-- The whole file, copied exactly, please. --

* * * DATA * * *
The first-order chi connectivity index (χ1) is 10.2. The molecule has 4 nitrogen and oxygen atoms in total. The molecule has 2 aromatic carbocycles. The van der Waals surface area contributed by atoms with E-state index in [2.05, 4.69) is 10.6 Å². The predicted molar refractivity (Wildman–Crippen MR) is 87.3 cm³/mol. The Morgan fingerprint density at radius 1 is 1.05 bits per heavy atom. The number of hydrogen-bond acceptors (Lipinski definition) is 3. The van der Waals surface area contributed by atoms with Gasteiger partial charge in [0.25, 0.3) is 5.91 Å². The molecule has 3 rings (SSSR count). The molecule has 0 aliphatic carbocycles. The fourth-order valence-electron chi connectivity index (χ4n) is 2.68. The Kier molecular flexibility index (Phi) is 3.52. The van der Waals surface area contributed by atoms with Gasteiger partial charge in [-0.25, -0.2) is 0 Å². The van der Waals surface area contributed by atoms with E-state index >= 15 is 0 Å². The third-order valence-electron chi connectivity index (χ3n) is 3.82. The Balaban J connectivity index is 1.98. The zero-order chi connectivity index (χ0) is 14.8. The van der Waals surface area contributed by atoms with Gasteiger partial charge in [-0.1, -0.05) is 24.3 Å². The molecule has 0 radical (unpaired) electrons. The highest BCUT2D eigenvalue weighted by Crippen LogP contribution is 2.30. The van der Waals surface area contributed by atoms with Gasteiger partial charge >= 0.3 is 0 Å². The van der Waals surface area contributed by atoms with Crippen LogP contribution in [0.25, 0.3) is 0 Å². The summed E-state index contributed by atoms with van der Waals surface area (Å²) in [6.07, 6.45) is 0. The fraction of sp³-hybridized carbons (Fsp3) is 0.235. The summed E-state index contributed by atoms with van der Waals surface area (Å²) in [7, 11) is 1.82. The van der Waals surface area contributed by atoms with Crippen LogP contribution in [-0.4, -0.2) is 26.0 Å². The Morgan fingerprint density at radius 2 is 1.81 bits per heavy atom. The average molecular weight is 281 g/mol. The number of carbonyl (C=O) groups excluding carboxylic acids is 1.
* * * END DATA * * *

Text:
The first-order chi connectivity index (χ1) is 10.2. The molecule has 4 nitrogen and oxygen atoms in total. The molecule has 2 aromatic carbocycles. The van der Waals surface area contributed by atoms with E-state index in [2.05, 4.69) is 10.6 Å². The predicted molar refractivity (Wildman–Crippen MR) is 87.3 cm³/mol. The Morgan fingerprint density at radius 1 is 1.05 bits per heavy atom. The number of hydrogen-bond acceptors (Lipinski definition) is 3. The van der Waals surface area contributed by atoms with Gasteiger partial charge in [0.25, 0.3) is 5.91 Å². The molecule has 3 rings (SSSR count). The molecule has 0 aliphatic carbocycles. The fourth-order valence-electron chi connectivity index (χ4n) is 2.68. The Kier molecular flexibility index (Phi) is 3.52. The van der Waals surface area contributed by atoms with Gasteiger partial charge in [-0.25, -0.2) is 0 Å². The van der Waals surface area contributed by atoms with E-state index >= 15 is 0 Å². The third-order valence-electron chi connectivity index (χ3n) is 3.82. The Balaban J connectivity index is 1.98. The zero-order chi connectivity index (χ0) is 14.8. The van der Waals surface area contributed by atoms with Gasteiger partial charge in [-0.1, -0.05) is 24.3 Å². The molecule has 0 radical (unpaired) electrons. The highest BCUT2D eigenvalue weighted by Crippen LogP contribution is 2.30. The van der Waals surface area contributed by atoms with Gasteiger partial charge >= 0.3 is 0 Å². The van der Waals surface area contributed by atoms with Crippen LogP contribution in [0.25, 0.3) is 0 Å². The summed E-state index contributed by atoms with van der Waals surface area (Å²) in [6.07, 6.45) is 0. The fraction of sp³-hybridized carbons (Fsp3) is 0.235. The summed E-state index contributed by atoms with van der Waals surface area (Å²) in [7, 11) is 1.82. The van der Waals surface area contributed by atoms with Crippen LogP contribution in [-0.4, -0.2) is 26.0 Å². The Morgan fingerprint density at radius 2 is 1.81 bits per heavy atom. The average molecular weight is 281 g/mol. The number of carbonyl (C=O) groups excluding carboxylic acids is 1.